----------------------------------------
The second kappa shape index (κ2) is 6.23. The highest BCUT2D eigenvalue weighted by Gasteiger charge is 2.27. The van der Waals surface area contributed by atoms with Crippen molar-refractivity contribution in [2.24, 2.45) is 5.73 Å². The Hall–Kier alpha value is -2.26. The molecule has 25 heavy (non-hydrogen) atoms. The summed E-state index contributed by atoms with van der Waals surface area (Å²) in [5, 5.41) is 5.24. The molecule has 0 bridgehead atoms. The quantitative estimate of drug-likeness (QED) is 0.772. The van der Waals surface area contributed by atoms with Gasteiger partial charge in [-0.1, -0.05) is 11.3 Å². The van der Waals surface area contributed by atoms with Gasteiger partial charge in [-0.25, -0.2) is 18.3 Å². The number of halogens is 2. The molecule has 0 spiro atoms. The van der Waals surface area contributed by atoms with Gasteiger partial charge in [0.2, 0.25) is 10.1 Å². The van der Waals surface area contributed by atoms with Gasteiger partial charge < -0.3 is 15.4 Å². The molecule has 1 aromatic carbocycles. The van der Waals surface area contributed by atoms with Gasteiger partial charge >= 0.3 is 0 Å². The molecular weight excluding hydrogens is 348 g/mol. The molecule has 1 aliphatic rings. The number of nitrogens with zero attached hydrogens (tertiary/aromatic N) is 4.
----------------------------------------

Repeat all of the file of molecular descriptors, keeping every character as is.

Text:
The second kappa shape index (κ2) is 6.23. The highest BCUT2D eigenvalue weighted by Gasteiger charge is 2.27. The van der Waals surface area contributed by atoms with Crippen molar-refractivity contribution in [2.24, 2.45) is 5.73 Å². The Hall–Kier alpha value is -2.26. The molecule has 25 heavy (non-hydrogen) atoms. The summed E-state index contributed by atoms with van der Waals surface area (Å²) in [5, 5.41) is 5.24. The molecule has 0 bridgehead atoms. The quantitative estimate of drug-likeness (QED) is 0.772. The van der Waals surface area contributed by atoms with Gasteiger partial charge in [-0.1, -0.05) is 11.3 Å². The van der Waals surface area contributed by atoms with Gasteiger partial charge in [-0.25, -0.2) is 18.3 Å². The number of halogens is 2. The molecule has 0 spiro atoms. The van der Waals surface area contributed by atoms with Gasteiger partial charge in [0.2, 0.25) is 10.1 Å². The van der Waals surface area contributed by atoms with Gasteiger partial charge < -0.3 is 15.4 Å². The molecule has 1 aromatic carbocycles. The van der Waals surface area contributed by atoms with Gasteiger partial charge >= 0.3 is 0 Å². The molecular weight excluding hydrogens is 348 g/mol. The molecule has 1 aliphatic rings. The number of nitrogens with zero attached hydrogens (tertiary/aromatic N) is 4.